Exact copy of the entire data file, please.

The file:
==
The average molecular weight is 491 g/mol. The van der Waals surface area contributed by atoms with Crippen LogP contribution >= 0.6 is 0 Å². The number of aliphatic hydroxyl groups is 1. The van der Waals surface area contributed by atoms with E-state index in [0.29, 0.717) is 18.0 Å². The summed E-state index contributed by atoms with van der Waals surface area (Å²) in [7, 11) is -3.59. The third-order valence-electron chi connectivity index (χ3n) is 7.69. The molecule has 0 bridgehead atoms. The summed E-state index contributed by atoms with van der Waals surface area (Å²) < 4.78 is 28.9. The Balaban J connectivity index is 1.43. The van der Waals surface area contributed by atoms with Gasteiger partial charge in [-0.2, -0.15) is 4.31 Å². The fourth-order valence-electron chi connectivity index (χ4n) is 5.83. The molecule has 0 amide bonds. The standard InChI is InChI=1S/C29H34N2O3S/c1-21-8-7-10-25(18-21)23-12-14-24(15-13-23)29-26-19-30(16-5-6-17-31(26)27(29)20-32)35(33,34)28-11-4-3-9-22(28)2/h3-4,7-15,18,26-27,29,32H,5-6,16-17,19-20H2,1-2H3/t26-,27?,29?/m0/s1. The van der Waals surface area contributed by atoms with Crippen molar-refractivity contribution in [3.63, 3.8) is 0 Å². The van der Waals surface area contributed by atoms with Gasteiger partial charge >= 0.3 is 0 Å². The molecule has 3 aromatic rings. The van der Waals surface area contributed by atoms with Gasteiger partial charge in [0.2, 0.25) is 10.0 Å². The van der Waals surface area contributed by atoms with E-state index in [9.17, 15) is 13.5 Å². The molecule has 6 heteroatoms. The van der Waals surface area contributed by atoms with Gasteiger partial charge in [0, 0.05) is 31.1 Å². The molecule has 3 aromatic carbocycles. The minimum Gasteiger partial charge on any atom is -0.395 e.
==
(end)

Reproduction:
The average molecular weight is 491 g/mol. The van der Waals surface area contributed by atoms with Crippen LogP contribution >= 0.6 is 0 Å². The number of aliphatic hydroxyl groups is 1. The van der Waals surface area contributed by atoms with E-state index in [0.29, 0.717) is 18.0 Å². The summed E-state index contributed by atoms with van der Waals surface area (Å²) in [7, 11) is -3.59. The third-order valence-electron chi connectivity index (χ3n) is 7.69. The molecule has 0 bridgehead atoms. The summed E-state index contributed by atoms with van der Waals surface area (Å²) < 4.78 is 28.9. The Balaban J connectivity index is 1.43. The van der Waals surface area contributed by atoms with Gasteiger partial charge in [-0.2, -0.15) is 4.31 Å². The fourth-order valence-electron chi connectivity index (χ4n) is 5.83. The molecule has 0 amide bonds. The standard InChI is InChI=1S/C29H34N2O3S/c1-21-8-7-10-25(18-21)23-12-14-24(15-13-23)29-26-19-30(16-5-6-17-31(26)27(29)20-32)35(33,34)28-11-4-3-9-22(28)2/h3-4,7-15,18,26-27,29,32H,5-6,16-17,19-20H2,1-2H3/t26-,27?,29?/m0/s1. The van der Waals surface area contributed by atoms with Crippen molar-refractivity contribution in [3.63, 3.8) is 0 Å². The van der Waals surface area contributed by atoms with Gasteiger partial charge >= 0.3 is 0 Å². The molecule has 3 aromatic rings. The van der Waals surface area contributed by atoms with Gasteiger partial charge in [0.2, 0.25) is 10.0 Å². The van der Waals surface area contributed by atoms with E-state index in [9.17, 15) is 13.5 Å². The molecule has 6 heteroatoms. The van der Waals surface area contributed by atoms with Gasteiger partial charge in [0, 0.05) is 31.1 Å². The molecule has 3 aromatic carbocycles. The minimum Gasteiger partial charge on any atom is -0.395 e.